The reserve has been broken through and there is a warm feeling of friendship between them. It turns out that Ben is an only child and he always plays alone because there are no other boys around — only girls and he doesn't like girls because they're silly! Hilary turns to go but Ben grabs her and tells her that she's not silly ... "I think you're sensible." This fisher-boy has secrets and he's willing to share a few with Hilary but the girl will not lend herself to this unless Alec and Frances can also be in on it. She convinces him that her brother and sister are as sensible as her ... "Frances is even nicer than I am. I'm always losing my temper and she doesn't." The bond has blossomed to the extent that Ben offers to take her back home in his boat. Hilary willingly accepts and under an evening sky they sail away from the shore, across the waves and past the jutting cliffs towards the beach near Sea Cottage. Because Ben's hand is quite painful Hilary has takes the oars and she handles the boat with much expertise having often sailed her uncle's craft. Alec and Frances are waiting at the top of the beach and are somewhat amazed to see Hilary with the Enemy but the enemy is no more — he's even offered to lend his boat to the children. Now that's marvellous news.

Alec, Frances and Hilary now have a theme for their holiday — Smugglers. They cajole their mother into forking out money for a few brightly-coloured scarves or sashes and 'smuggler's hats' similar to the one that Ben wears. Their wellingtons will do for smuggler's boots and as for knives? No! The three children are ready to join up with Smuggler Ben and away they go to meet him at his cove. Alec and Frances are formally introduced but Ben is wary until an agreement is made that he's the Boss and will give the orders. There is compliance although one member (as you would expect) is a little reluctant at first. Once this is established Ben proves to be a very likeable boy and he introduces the children to the secrets he has shared with no one. They follow their leader to a cave and through a hidden entrance into yet another cave they are astounded to see old barrels and chests which have been left there from "Illicit Doings" in bygone years. What an adventure for three young children on holiday! Ben is their good friend now and they play smugglers to their heart's content until reality strikes! When exploring a passage in the cliff they are trapped by the tide and whilst waiting for it to subside they are secret witnesses to invaders of their territory. Suspicious men and a motorboat are involved and the young smugglers, with their curiosity stoked when they overhear a conversation, resolve to find out more in the ensuing days.

The three children at Sea-Cottage invite Ben over one rainy day and together they find that Professor Rondel's well-equipped library provides some intelligence on the layout of various smugglers caves in the area. The Captain and His Men (Ben and Co.) do some exploring and there's a little excavating to be done which is all geared to their pursuit of the truth regarding the strange men whom they spied on in the cave. The next thing that happens is that Alec and his sisters have a surprise — their father and their Uncle Ned who are both in the army and have a bit of leave due to them, arrive for a short spell at the cottage. The story goes on from here and Uncle Ned plays a key-part. There is definitely some dirty work being planned and it must be stopped — In the Name of the King! The children play their parts and the resourceful Ben demonstrates courage and quick-thinking in the face of considerable danger. The identity of one evil person gives quite a jolt to the occupants of Sea-Cottage and this precedes a fulfilling and exciting conclusion.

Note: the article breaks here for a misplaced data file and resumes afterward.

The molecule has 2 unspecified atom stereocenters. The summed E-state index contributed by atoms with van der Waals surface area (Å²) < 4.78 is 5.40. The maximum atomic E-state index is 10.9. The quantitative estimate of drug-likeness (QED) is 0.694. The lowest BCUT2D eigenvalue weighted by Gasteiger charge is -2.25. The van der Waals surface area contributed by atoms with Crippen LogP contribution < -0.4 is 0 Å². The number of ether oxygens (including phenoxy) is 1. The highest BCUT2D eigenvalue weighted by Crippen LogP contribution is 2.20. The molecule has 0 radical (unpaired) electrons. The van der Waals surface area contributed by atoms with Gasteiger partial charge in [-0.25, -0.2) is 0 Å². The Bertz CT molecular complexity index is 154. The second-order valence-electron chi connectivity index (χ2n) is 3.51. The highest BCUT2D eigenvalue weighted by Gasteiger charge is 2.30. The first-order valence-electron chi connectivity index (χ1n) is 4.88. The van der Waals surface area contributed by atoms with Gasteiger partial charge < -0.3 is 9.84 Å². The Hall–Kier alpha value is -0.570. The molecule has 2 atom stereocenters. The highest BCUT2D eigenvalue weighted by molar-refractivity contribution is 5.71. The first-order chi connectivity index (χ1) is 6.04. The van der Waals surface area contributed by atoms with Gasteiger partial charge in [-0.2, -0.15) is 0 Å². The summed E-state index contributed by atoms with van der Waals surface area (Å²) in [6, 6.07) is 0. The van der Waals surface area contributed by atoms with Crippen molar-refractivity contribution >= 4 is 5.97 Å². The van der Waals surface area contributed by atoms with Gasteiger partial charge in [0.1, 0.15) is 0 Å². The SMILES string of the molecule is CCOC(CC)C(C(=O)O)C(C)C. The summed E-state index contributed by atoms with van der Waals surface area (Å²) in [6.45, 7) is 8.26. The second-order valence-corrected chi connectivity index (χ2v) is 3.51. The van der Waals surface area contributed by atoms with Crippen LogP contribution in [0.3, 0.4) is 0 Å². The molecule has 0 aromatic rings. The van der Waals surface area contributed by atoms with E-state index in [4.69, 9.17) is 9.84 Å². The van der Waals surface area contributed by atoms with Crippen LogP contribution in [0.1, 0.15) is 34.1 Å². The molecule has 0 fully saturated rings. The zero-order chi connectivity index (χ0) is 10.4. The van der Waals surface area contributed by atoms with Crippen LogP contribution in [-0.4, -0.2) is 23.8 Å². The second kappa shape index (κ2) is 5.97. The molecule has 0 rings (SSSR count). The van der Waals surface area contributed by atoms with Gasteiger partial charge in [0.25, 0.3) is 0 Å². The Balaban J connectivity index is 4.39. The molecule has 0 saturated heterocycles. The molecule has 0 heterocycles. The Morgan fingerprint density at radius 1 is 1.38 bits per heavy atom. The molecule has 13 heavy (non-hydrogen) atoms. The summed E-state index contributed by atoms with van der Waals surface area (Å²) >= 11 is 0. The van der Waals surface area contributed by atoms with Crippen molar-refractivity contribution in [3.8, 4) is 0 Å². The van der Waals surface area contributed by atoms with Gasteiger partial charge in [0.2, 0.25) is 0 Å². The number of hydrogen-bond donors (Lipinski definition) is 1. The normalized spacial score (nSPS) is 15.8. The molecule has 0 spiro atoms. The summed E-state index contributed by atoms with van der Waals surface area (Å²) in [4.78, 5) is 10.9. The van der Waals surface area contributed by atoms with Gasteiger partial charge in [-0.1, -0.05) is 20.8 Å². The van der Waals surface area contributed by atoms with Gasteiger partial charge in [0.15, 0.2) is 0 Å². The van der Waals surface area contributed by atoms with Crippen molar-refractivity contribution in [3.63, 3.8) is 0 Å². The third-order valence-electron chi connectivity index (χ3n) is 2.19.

There seems no mention of Ben's parents but he has a grandmother and also an uncle whom he joins on fishing expeditions so he probably boards with him.

The year 1943 was of war-time significance hence the reference to Alec, Frances and Hilary's father as being in the army. One or two Blyton books refer to the second global war because it would be hard to completely ignore such a world-shattering period in history.

The urge to be smugglers doesn't necessarily give the impression that Smuggler Ben and his team wanted to be outlaws. I'm sure they couldn't be distanced further from taking part in illegal gun-running or the clandestine importing of commodities to evade the tax laws. As stated initially, smugglers have an air of romance which can be conjured up with visions of boat-trips on the ocean under a full moon and the freedom of being able to land on a remote beach with no customs formalities. Standing on a cliff-top to view the seascape at nightfall with the world at your feet in all its serenity can be a stimulating experience. This can be added to with the knowledge that you and your chosen friends can leave whenever you like and be off over the sea in a twinkling.

The Enid Blyton Society supplies many original pictures from the author's books on this website. Any of the above references to illustrations are related to the 1950 edition which had as its artist — Geoff Backhouse.

"Frit" was coined by Enid Blyton as a second meaning for a fairly uncommon word and it's worth giving it an airing now and again. It's a term that working-class lads such as Luke Brown or Ern Goon might use to covey that they are "frightened." (Luke and Ern played important roles in the Find-Outer books which were also by Enid Blyton).

The 'smuggler's hats' that the children wear could be referred to as 'pointy-hats', 'conical hats', 'Santa hats', or perhaps 'Phrygian caps'. In this day and age, even the word 'beanie' might be appropriate — with the addition of a pom-pom!

I carried a blade when I was Ben's age and I'm not sure whether it was his influence or simply the natural urge to be prepared and what better way than with a knife. Besides being used for cutting they can act as a food utensil, a screwdriver of sorts, a lever or as a digging tool — the possibilities are endless. It's not wise in this alarmist world to carry one nowadays though so I had to fall back on the foldable Swiss Army knife which is even more useful with its built in gadgets including one for removing stones from horses' hooves!

Smuggler Ben ends with a marvelous surprise that can be equated to at least a couple of other books in the Blyton collection: The Secret of Spiggy Holes and The Adventurous Four. These illustrations are hidden by default to ensure faster browsing. Loading the illustrations is recommended for high-speed internet users only.